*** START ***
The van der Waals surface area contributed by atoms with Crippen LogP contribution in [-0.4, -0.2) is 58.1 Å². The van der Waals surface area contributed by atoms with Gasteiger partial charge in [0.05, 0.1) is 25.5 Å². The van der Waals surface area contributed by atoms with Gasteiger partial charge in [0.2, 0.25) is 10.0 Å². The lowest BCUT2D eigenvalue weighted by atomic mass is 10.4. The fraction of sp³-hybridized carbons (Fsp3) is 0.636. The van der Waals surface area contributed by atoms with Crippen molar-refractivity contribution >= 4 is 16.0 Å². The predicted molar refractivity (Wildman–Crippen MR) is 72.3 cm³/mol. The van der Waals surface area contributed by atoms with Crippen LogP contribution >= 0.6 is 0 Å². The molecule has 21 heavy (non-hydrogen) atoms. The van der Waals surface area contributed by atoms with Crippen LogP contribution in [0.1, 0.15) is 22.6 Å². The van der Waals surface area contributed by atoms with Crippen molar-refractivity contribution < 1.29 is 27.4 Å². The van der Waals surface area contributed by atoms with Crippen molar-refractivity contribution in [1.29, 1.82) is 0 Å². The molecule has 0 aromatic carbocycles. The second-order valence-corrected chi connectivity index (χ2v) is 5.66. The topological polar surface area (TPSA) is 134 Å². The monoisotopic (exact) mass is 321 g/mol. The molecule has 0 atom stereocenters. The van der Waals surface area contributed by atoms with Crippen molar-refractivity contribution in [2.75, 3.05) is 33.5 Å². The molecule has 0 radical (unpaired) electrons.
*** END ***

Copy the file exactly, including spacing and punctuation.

The van der Waals surface area contributed by atoms with Crippen LogP contribution in [-0.4, -0.2) is 58.1 Å². The van der Waals surface area contributed by atoms with Gasteiger partial charge in [0.05, 0.1) is 25.5 Å². The van der Waals surface area contributed by atoms with Gasteiger partial charge in [0.2, 0.25) is 10.0 Å². The lowest BCUT2D eigenvalue weighted by atomic mass is 10.4. The fraction of sp³-hybridized carbons (Fsp3) is 0.636. The van der Waals surface area contributed by atoms with Crippen molar-refractivity contribution >= 4 is 16.0 Å². The predicted molar refractivity (Wildman–Crippen MR) is 72.3 cm³/mol. The van der Waals surface area contributed by atoms with Crippen LogP contribution >= 0.6 is 0 Å². The molecule has 21 heavy (non-hydrogen) atoms. The van der Waals surface area contributed by atoms with Crippen LogP contribution in [0.1, 0.15) is 22.6 Å². The van der Waals surface area contributed by atoms with Crippen molar-refractivity contribution < 1.29 is 27.4 Å². The van der Waals surface area contributed by atoms with Crippen molar-refractivity contribution in [1.29, 1.82) is 0 Å². The molecule has 0 aromatic carbocycles. The second-order valence-corrected chi connectivity index (χ2v) is 5.66. The topological polar surface area (TPSA) is 134 Å². The monoisotopic (exact) mass is 321 g/mol. The molecule has 0 atom stereocenters. The van der Waals surface area contributed by atoms with Crippen molar-refractivity contribution in [2.75, 3.05) is 33.5 Å². The molecule has 0 radical (unpaired) electrons.